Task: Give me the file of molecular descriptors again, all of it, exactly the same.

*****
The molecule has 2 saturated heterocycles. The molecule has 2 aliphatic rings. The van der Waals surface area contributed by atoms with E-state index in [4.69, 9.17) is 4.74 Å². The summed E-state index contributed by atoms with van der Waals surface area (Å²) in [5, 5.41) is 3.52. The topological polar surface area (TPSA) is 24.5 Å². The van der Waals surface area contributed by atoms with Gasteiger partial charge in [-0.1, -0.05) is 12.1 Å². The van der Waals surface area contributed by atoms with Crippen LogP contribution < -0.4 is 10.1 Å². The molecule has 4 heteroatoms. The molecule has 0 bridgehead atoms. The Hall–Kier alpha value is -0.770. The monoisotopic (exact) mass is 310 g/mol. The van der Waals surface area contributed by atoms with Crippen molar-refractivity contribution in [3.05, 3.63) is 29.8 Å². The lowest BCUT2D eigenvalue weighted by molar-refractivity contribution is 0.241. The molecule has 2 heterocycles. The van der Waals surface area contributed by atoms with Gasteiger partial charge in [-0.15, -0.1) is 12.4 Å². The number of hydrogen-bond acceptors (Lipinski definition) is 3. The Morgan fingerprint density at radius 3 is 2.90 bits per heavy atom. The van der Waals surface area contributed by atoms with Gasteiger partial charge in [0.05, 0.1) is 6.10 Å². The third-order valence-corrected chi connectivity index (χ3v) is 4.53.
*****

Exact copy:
The molecule has 2 saturated heterocycles. The molecule has 2 aliphatic rings. The van der Waals surface area contributed by atoms with E-state index in [4.69, 9.17) is 4.74 Å². The summed E-state index contributed by atoms with van der Waals surface area (Å²) in [5, 5.41) is 3.52. The topological polar surface area (TPSA) is 24.5 Å². The van der Waals surface area contributed by atoms with Gasteiger partial charge in [-0.1, -0.05) is 12.1 Å². The van der Waals surface area contributed by atoms with Crippen LogP contribution < -0.4 is 10.1 Å². The molecule has 4 heteroatoms. The molecule has 0 bridgehead atoms. The Hall–Kier alpha value is -0.770. The monoisotopic (exact) mass is 310 g/mol. The van der Waals surface area contributed by atoms with Crippen molar-refractivity contribution in [3.05, 3.63) is 29.8 Å². The lowest BCUT2D eigenvalue weighted by molar-refractivity contribution is 0.241. The molecule has 2 heterocycles. The van der Waals surface area contributed by atoms with Gasteiger partial charge in [-0.15, -0.1) is 12.4 Å². The number of hydrogen-bond acceptors (Lipinski definition) is 3. The Morgan fingerprint density at radius 3 is 2.90 bits per heavy atom. The van der Waals surface area contributed by atoms with Gasteiger partial charge in [0.05, 0.1) is 6.10 Å². The third-order valence-corrected chi connectivity index (χ3v) is 4.53.